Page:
Israel will finally address the decades-old issue of prayer by women and non-Orthodox Jews at the Kotel, or Western Wall, the country’s new Minister of Diaspora Affairs has promised.
As well, Israel will be more mindful of its actions which trigger antisemitism around the world, added Nachman Shai in a July 27 Zoom address to State of Israel Bonds leaders in North America.
An example of Israel’s task of renewing dialogue with all Jewish denominations in the Diaspora is the Western Wall, where “every Jew has a voice… And in the southern area of the Kotel, a small spot will be reserved for Reform and Conservative” Jews and for men and women who want to pray together, Shai pledged.
The rest of the area is “sufficient” for everyone else.
“They are all Jews and there’s enough room under the tent for all of us. This is a challenge that I assume on myself,” he said.
On Tisha b’Av, July 17, hundreds of far-right Orthodox Jews, mainly teenagers, disrupted services in the section set aside for egalitarian prayer.
Shai said Israel knows how hard it is to get a compromise on the Kotel, where the issue of prayer by the non-Orthodox Jews and women has been at times explosive.
“It won’t be easy,” said Shai, “but I hope there is some understanding now in this unity government that we should remove this issue (from) the table and get to the real dialogue between you and us.”
Shai spoke of “a new paradigm” between American Jews and Israel.
“We are not only getting from you, but we have to give back. Israelis should know that our brothers and sisters in the United States and elsewhere globally…it’s time for us to give back, to pay our debt.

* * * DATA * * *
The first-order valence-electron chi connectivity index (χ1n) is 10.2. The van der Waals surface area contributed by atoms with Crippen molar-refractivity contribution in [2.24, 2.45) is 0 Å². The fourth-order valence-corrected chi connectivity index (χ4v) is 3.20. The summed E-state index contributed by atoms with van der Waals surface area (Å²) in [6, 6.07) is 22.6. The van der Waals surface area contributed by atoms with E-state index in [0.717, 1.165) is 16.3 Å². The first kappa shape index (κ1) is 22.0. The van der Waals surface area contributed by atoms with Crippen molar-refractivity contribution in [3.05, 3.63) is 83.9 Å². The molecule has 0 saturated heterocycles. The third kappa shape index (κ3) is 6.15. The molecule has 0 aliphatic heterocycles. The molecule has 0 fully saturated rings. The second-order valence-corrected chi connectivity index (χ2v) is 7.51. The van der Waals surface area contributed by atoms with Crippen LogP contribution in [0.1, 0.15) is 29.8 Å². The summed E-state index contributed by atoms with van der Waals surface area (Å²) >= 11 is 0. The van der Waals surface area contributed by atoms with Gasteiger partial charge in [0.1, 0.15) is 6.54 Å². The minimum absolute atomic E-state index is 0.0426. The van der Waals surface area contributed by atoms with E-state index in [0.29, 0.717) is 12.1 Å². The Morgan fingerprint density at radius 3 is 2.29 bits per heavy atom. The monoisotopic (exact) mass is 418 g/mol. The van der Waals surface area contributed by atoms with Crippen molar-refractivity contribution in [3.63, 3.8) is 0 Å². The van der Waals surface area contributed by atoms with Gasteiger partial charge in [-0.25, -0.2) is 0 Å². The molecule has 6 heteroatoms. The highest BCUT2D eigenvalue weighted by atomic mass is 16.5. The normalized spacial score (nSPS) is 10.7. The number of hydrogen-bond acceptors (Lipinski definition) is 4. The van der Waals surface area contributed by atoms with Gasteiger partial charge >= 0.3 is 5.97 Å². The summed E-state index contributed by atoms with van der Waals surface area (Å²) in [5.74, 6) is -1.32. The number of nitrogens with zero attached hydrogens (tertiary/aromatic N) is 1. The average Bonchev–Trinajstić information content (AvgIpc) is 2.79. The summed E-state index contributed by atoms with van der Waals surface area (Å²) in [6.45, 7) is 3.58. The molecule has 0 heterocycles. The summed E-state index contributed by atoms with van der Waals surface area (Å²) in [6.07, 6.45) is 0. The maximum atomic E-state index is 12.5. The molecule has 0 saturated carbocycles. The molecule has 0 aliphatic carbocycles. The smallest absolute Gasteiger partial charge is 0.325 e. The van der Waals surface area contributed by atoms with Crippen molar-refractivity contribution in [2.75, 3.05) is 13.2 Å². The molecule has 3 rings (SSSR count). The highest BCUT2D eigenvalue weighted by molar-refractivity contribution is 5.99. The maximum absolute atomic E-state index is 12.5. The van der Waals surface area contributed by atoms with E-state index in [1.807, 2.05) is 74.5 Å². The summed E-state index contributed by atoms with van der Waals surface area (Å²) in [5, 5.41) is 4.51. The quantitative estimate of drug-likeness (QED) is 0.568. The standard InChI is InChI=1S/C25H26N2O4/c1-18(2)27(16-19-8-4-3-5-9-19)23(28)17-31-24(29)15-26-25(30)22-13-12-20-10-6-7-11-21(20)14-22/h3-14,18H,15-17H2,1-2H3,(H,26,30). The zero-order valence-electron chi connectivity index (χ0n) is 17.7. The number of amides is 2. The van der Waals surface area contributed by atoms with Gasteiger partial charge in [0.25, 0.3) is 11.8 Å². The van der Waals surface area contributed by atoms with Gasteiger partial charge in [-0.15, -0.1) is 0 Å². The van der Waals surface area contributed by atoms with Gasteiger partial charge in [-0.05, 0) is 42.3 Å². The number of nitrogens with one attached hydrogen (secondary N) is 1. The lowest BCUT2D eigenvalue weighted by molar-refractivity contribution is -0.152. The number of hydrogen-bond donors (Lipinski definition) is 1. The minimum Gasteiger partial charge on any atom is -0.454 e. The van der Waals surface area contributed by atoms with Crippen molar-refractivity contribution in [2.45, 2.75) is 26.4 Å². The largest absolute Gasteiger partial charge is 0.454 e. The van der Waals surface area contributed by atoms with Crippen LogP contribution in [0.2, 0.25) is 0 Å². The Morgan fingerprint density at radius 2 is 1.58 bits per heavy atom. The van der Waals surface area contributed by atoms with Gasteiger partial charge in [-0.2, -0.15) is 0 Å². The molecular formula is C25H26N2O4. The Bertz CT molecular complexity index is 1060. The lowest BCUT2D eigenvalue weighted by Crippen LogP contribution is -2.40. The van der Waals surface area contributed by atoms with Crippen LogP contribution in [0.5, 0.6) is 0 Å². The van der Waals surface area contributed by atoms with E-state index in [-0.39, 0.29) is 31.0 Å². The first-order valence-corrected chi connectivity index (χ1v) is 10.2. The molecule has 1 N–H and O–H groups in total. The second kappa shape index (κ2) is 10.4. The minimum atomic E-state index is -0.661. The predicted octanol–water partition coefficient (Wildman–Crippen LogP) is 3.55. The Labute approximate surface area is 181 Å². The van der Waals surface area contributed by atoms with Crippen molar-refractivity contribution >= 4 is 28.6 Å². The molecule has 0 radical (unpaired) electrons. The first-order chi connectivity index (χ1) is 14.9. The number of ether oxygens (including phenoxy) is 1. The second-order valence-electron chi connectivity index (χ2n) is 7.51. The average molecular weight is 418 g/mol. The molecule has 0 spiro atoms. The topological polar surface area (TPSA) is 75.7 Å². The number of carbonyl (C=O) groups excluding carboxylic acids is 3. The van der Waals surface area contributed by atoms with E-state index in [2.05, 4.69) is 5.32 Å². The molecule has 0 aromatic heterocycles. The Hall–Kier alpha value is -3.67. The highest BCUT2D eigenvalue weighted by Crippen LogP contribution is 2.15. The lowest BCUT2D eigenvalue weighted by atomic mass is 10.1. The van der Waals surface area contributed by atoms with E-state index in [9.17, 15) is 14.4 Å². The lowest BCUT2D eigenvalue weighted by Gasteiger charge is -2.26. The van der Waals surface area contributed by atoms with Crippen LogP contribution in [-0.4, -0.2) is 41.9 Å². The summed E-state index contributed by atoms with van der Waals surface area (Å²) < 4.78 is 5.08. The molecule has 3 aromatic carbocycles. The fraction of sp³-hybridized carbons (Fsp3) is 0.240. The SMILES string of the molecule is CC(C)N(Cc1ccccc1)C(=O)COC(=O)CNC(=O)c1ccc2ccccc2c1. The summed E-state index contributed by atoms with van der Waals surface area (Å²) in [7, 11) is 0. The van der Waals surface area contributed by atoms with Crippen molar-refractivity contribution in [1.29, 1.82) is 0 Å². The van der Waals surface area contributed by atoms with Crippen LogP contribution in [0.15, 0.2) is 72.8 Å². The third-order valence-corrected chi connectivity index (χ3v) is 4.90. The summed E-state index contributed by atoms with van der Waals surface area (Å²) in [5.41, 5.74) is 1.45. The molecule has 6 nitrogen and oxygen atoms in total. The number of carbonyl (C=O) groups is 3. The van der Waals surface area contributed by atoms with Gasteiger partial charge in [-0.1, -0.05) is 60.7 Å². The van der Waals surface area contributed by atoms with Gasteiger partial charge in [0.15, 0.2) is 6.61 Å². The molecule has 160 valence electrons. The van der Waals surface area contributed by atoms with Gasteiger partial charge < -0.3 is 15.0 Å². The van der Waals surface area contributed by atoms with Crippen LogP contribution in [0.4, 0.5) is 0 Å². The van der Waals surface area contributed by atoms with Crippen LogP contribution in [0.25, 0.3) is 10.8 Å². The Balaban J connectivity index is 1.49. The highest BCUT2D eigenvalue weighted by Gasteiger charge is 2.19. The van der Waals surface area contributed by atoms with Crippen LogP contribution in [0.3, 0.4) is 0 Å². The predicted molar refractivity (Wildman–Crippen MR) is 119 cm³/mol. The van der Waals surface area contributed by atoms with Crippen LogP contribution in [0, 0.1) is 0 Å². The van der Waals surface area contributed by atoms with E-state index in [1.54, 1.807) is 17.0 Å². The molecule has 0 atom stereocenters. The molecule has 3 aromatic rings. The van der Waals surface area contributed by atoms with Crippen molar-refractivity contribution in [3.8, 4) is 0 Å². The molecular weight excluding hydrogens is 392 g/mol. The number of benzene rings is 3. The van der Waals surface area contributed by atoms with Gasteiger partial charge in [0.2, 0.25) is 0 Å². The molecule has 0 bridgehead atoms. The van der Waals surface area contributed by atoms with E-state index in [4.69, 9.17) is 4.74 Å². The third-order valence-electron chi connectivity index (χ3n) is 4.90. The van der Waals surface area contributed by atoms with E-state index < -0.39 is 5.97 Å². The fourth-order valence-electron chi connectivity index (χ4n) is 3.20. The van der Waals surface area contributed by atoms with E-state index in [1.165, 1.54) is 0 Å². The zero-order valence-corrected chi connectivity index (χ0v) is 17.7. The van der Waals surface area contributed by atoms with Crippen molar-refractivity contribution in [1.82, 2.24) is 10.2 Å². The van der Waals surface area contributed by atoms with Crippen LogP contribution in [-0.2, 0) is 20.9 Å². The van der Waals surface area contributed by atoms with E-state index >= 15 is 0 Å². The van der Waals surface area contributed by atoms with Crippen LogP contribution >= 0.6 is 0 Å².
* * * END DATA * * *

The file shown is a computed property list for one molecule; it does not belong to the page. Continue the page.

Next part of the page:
“We bear responsibility for you.”
He said Israel’s military campaign against Hamas in Gaza in May “immediately affected your lives.” He said he could not remember any other Israeli military campaign that impacted Jewish life in the Diaspora so much. “We should remember this.”
He cited a “dangerous” rise in global antisemitism. “You know this very well.” Israel, he said, is carefully following events since its 11-day campaign in May. “We also should know how much (antisemitism) can impact your life, wherever you are.”
He suggested that when Israel’s cabinet makes decisions, “someone in the room should say, ‘please remember what those decisions mean in terms of our brothers and sisters, Jews all around the world.’
“This is also a certain responsibility of the government of Israel.”
Shai said the Gaza war cost about $1 billion (US), and that among the “major challenges” for the new government is to pass a budget, which Israel has not had in more than two years.
He said there were “many doubts” about the unity government’s chances for survival, but Shai called it stable.
“I believe it will last for a long time. After a few weeks together, we realized we can work together. Every decision made by the cabinet is based on a compromise. We don’t get 100 percent. They don’t get 100 percent. But the state and the people get 100 percent.”
Israel “needs unity. It’s too divided. We have to heal the wounds of Israeli society. We have to bring the four tribes back to the centre – the ultra-Orthodox, the religious, the secular and the Arabs, to live in the same place.”
The “major goal” of the government, apart from security and a budget, is “to carry the message that we should live together.”
As for wide-ranging opinions about Israel in the United States, “once in a while, we hear voices that we are not used to. So we have to pay attention to certain streams of American public opinion. We have to be accepted by both Republicans and Democrats.”
He said Israel needs to invest “as much as possible” in developing a dialogue with young people in the United States.